The above article has discussed different properties, types, and uses of unsaturated hydrocarbons. Surely, this will help you understand and clarify your concepts on the topic.

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1. Are Alkynes Unsaturated Compounds in Organic Compounds?

According to the basic unsaturated hydrocarbon definition, there must be at least one double or a triple bond between two adjacent carbons in an organic compound. Alkynes have at least one triple bond between two adjacent carbon atoms. Thus these are unsaturated compounds. These have the triple bond; thus, the naming convention is given by “-one” as the suffix. The basic formula for alkynes is given by $C_{2}H_{2n - 2}$. These are made up of functional groups with a traditional name as acetylene. As compared to other hydrocarbons, alkynes are hydrophobic. These have formed a maximum carbon-carbon bond. Thus in terms of bond strength, it is given by 839 kJ/mol. This is very hard to break.

2. Are Unsaturated Hydrocarbons Good for You?

As compared to saturated compounds, unsaturated carbons are healthier—these help in removing the level of bad cholesterol present in our body. This helps in improving blood circulation on a good scale. You are not prompted to form heart disease with such compounds and also reduces inflammation in your body. Unsaturated ones are affluent in polyunsaturated fats. Thus they also bring Vitamin E into your diet, which is highly required for good body growth. Your body is not on the verge of forming rheumatoid arthritis. These compounds bring good development in your body cells and introduce an antioxidant diet to your body. These compounds are known to provide body nourishment.

3. What are unsaturated hydrocarbons?

All the organic material around us is made up of hydrocarbons which are different combinations of hydrogen and carbon atoms. Unsaturated hydrocarbons are one such compound in which the carbon atoms have formed double or triple bonds and to make them stable and saturated, we should add more hydrogen atoms. The alkenes in hydrocarbons have one double bond and the alkynes have triple bonds. Cyclic hydrocarbons which have at least one double bond or a triple bond are also considered unsaturated hydrocarbons. For example, propane, ethene, ethyne are some unsaturated hydrocarbons. When a compound is less saturated, it is more active and bonds easily with other elements or compounds and if the compound is saturated, it is less active and can not react with other compounds and elements easily.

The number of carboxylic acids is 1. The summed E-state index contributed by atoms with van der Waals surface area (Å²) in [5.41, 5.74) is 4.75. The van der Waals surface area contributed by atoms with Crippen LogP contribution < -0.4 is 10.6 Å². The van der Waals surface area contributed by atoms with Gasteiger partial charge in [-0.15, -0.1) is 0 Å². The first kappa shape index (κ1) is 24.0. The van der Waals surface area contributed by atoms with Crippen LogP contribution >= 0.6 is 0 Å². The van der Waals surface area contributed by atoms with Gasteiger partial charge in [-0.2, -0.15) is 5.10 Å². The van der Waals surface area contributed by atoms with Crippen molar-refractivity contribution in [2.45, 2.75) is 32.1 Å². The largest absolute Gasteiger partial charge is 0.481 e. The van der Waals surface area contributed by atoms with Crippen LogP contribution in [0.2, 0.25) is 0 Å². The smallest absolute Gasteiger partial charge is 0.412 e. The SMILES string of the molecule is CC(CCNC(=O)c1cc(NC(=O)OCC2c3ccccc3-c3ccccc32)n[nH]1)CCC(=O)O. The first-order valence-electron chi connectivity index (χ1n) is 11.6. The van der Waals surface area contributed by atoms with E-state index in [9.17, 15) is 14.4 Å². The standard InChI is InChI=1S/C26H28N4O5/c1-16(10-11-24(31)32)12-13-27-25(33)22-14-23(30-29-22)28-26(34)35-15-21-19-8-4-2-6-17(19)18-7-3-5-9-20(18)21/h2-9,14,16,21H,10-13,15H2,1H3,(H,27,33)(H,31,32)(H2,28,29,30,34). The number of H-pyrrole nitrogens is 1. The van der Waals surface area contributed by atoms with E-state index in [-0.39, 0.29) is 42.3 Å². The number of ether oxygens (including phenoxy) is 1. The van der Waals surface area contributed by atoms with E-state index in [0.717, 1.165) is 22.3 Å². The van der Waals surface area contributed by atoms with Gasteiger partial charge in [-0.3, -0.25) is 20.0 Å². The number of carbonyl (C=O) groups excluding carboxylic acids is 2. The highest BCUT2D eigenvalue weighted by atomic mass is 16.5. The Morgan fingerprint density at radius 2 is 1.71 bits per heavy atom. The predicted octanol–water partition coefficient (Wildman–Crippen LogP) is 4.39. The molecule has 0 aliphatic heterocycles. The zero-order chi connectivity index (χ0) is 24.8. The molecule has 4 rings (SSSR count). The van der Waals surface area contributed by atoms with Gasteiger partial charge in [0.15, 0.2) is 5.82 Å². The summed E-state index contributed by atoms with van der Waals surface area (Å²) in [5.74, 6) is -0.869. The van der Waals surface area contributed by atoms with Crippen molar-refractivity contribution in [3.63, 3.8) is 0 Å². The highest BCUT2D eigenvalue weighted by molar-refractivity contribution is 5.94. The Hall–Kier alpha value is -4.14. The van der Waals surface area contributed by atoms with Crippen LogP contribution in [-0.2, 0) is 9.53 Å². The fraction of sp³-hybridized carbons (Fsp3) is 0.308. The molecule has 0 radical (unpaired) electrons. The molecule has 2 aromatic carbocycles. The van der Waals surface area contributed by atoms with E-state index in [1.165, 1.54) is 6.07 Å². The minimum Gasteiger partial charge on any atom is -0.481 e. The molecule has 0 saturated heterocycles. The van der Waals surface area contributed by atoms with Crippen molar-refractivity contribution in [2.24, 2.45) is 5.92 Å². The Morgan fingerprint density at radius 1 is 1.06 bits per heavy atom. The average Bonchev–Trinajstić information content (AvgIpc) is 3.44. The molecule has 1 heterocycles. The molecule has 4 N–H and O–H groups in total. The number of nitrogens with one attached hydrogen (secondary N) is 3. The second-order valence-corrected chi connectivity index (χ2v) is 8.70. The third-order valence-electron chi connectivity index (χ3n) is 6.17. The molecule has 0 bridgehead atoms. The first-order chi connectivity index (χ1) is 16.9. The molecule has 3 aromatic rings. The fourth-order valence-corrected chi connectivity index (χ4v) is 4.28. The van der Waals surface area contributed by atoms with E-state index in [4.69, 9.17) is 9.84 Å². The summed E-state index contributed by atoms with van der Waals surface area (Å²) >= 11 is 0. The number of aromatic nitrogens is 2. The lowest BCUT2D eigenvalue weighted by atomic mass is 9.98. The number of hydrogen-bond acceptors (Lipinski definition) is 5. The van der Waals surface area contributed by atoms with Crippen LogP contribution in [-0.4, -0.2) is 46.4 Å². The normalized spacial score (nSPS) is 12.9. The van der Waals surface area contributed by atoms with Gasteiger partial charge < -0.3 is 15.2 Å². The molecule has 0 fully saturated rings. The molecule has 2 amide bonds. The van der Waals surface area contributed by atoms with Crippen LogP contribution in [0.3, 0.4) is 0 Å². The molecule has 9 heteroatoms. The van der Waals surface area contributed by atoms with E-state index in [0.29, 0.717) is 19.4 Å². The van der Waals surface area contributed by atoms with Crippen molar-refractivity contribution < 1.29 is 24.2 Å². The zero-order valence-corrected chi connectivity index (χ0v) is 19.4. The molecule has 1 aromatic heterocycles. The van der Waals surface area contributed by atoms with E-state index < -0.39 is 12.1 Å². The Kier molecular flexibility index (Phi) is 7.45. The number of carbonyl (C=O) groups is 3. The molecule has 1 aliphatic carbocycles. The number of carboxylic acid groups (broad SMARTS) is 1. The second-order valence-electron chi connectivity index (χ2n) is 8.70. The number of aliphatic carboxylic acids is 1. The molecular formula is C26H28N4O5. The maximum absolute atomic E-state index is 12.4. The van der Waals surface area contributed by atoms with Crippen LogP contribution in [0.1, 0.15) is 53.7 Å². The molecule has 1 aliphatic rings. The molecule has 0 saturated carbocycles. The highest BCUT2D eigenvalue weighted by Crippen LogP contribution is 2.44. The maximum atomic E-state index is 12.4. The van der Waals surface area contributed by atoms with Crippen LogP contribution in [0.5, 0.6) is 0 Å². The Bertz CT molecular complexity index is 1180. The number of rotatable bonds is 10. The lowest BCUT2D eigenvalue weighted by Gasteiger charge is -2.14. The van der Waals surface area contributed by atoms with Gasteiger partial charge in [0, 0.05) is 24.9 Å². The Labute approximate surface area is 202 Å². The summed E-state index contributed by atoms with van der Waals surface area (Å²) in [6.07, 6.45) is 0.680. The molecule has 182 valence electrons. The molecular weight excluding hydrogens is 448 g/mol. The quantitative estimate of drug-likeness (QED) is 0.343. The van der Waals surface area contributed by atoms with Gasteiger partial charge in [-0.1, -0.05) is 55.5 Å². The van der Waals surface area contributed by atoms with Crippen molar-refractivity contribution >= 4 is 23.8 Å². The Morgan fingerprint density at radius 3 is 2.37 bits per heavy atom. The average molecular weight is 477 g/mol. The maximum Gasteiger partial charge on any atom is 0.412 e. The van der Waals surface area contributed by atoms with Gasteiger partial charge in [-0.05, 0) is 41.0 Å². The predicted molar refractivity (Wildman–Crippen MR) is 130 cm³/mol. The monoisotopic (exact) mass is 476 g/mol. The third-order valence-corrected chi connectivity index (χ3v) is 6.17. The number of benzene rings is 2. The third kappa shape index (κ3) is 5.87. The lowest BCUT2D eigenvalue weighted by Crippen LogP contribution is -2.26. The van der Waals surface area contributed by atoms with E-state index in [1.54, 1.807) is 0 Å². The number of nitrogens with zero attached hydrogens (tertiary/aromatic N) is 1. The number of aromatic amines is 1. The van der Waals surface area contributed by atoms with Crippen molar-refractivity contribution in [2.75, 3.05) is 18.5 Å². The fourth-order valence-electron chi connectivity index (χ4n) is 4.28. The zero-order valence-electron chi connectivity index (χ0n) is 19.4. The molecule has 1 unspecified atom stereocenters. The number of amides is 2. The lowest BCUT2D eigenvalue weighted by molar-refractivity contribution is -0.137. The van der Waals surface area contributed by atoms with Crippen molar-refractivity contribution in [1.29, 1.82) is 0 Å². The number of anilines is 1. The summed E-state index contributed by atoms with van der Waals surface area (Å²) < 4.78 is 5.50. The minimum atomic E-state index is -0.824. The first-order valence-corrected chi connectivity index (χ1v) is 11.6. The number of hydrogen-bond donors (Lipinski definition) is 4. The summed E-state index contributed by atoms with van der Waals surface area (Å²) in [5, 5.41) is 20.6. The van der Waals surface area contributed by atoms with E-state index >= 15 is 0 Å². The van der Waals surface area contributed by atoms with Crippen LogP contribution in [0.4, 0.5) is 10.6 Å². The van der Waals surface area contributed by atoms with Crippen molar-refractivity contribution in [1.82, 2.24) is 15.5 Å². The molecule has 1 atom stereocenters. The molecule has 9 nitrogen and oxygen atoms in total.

4. What are the applications of hydrocarbons in real life?

Hydrocarbons are made up of hydrogen and carbon elements in different combinations. They are the base that forms the entire organic world around us. Based on the combinations and bonds formed, hydrocarbons are divided into saturated and unsaturated hydrocarbons and are further divided into alkenes, alkynes, etc, Following are some of the applications of Hydrocarbons in real life:

Hydrocarbons are an energy source when they are combusted and are cheaply available in the market as a fuel resource

The amount of carbon dioxide they release when they are burnt can be controlled by us

PETE, HDPE, etc are used to make plastic items like cups, bottles, etc

Methane is an alkane that is used to generate electricity and it is generally produced from the waste generated in landfills and urban areas. When the bacteria decompose the waste material, methane is produced and it is further processed to generate electricity.

Hexane is another such alkane that is used as glue in the leather and footwear industry to form layers of the material

Coal, petroleum, and natural gas are formed with different mixtures of hydrocarbons and are the major source of energy not only for India but also for many developing countries. But this source is not sustainable as it releases harmful gases and is also a limited source.

5. What is the difference between saturated and unsaturated hydrocarbons?

Hydrocarbons are organic compounds that have different combinations of hydrogen and carbon atoms. They are divided into saturated and unsaturated hydrocarbons. The main difference between saturated and unsaturated hydrocarbons is the bond formed by carbon atoms. In saturated hydrocarbons, carbon atoms form only one covalent bond between the carbon atoms present, and in unsaturated hydrocarbons, carbon atoms form either two covalent bonds or a triple covalent bond.

If the carbon makes a double covalent bond, they are called alkenes and if they form a triple covalent bond, they are called alkyne. For example, ethene is an alkene that has a double covalent bond and ethylene is an example of alkyne which has a triple covalent bond. Whereas ethane has only one covalent bond and is a saturated hydrocarbon. To read more about hydrocarbons, their types, subtypes, examples, structure, and application in real-life, please visit Vedantu.